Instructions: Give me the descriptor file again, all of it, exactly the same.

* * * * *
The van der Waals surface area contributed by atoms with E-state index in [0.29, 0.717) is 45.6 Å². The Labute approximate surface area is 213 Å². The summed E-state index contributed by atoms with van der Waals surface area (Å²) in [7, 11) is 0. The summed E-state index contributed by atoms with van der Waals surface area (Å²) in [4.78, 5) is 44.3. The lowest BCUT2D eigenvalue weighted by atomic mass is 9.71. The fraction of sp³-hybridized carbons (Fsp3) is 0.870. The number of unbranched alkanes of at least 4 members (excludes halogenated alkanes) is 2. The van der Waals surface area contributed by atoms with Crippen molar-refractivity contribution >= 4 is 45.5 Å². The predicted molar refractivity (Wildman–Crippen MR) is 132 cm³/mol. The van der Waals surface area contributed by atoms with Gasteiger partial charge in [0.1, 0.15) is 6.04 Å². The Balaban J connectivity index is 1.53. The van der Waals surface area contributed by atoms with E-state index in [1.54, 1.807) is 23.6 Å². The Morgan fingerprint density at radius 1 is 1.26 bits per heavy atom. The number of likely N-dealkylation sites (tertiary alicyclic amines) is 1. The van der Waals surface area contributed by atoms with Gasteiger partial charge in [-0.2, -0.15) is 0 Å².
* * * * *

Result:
The van der Waals surface area contributed by atoms with E-state index in [0.29, 0.717) is 45.6 Å². The Labute approximate surface area is 213 Å². The summed E-state index contributed by atoms with van der Waals surface area (Å²) in [7, 11) is 0. The summed E-state index contributed by atoms with van der Waals surface area (Å²) in [4.78, 5) is 44.3. The lowest BCUT2D eigenvalue weighted by atomic mass is 9.71. The fraction of sp³-hybridized carbons (Fsp3) is 0.870. The number of unbranched alkanes of at least 4 members (excludes halogenated alkanes) is 2. The van der Waals surface area contributed by atoms with Crippen molar-refractivity contribution >= 4 is 45.5 Å². The predicted molar refractivity (Wildman–Crippen MR) is 132 cm³/mol. The van der Waals surface area contributed by atoms with Gasteiger partial charge in [0.1, 0.15) is 6.04 Å². The Balaban J connectivity index is 1.53. The van der Waals surface area contributed by atoms with E-state index in [1.54, 1.807) is 23.6 Å². The Morgan fingerprint density at radius 1 is 1.26 bits per heavy atom. The number of likely N-dealkylation sites (tertiary alicyclic amines) is 1. The van der Waals surface area contributed by atoms with Gasteiger partial charge in [-0.2, -0.15) is 0 Å².